ASC Settles American Dynasty Lawsuit
Seattle-based American Seafoods Company has settled a suit from a 2013 incident involving the trawler American Dynasty and the Canadian frigate HMCS Winnipeg in Esquimalt, British Columbia.
ASC will pay the Canadian government $3 million to end a legal action stemming from the casualty. Canada has not released a figure for the cost of the damage to the frigate, but the repairs to her hull, deck and frame took five weeks.
The ice-classed trawler Dynasty was bound for the graving dock in Esquimalt on April 23, 2013 when she lost electrical power and the control of her controllable pitch propulsion system.
Following a chain of human errors relating to the transfer of propulsion control from the bridge to the engine room, she lost electrical power, taking down her CPP control system. With her main engines still running and hydraulic pumps off, the CPP shifted to forward thrust. The Dynasty gained speed; her master did not strike the emergency stop buttons to shut down the main engines.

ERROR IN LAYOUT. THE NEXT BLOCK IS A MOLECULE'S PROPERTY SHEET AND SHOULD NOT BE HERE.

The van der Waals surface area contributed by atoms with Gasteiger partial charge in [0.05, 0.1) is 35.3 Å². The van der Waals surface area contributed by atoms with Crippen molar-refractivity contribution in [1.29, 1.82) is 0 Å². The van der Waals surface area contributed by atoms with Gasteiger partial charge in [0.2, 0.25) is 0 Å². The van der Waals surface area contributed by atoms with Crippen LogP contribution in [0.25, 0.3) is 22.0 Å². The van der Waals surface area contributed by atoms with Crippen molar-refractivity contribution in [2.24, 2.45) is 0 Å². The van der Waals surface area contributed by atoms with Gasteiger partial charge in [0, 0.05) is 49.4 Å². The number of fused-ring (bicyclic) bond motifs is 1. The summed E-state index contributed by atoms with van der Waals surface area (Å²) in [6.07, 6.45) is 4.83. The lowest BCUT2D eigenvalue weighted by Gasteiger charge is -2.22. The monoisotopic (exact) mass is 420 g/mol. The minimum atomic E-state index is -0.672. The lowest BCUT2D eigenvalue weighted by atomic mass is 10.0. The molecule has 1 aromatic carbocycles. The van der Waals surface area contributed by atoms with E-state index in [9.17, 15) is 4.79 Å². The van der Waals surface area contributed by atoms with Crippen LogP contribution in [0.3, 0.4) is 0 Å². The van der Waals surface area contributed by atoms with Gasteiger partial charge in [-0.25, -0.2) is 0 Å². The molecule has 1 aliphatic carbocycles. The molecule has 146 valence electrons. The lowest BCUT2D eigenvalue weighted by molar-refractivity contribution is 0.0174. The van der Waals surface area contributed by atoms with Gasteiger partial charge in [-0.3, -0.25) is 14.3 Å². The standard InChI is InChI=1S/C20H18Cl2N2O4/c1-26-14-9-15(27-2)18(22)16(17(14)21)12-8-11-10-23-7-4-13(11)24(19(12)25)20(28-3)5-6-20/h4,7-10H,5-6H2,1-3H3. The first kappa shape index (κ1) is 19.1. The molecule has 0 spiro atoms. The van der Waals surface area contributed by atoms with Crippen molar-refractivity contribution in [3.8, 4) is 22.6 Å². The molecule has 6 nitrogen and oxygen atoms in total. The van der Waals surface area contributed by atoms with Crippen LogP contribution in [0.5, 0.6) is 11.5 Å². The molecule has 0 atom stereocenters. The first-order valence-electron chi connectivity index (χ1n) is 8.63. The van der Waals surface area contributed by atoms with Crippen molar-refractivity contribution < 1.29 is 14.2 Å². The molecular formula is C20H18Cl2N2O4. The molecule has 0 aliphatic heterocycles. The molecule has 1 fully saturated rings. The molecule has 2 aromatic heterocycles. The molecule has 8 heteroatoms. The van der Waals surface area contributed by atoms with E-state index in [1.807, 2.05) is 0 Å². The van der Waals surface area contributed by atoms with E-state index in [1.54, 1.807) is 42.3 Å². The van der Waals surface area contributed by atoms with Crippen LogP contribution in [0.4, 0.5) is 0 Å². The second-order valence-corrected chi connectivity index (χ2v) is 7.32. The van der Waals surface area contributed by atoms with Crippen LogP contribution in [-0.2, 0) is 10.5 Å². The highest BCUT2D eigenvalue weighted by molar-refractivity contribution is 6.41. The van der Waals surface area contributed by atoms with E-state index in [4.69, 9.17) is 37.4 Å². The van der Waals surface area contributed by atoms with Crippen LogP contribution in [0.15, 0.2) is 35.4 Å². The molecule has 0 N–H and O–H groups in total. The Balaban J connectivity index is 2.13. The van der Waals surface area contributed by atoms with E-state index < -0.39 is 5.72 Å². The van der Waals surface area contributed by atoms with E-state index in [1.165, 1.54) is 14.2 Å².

Two assist tugs were not able to restrain the trawler, and she veered off course and struck the Winnipeg, which was moored at a naval pier southwest of the graving dock. At the time of impact, Dynasty was making 5.0 knots, up from 1.7 knots at the time of the loss of electrical power.
Both vessels were badly damaged: the Winnipeg had buckled deck plating and damage to shell plating on both sides of the hull. Her transom was also damaged from contact with the pier, which itself required repairs. The Dynasty suffered a deep gash in her bow.
Investigators with the NTSB and the Transportation Safety Board of Canada found that the Dynasty's emergency generator was not set to start automatically and that the backup batteries to power her CPP system were inoperable. In addition, they determined that a leak in the CPP's hydraulic system caused it to default to the forward position in the event of the loss of electrical power.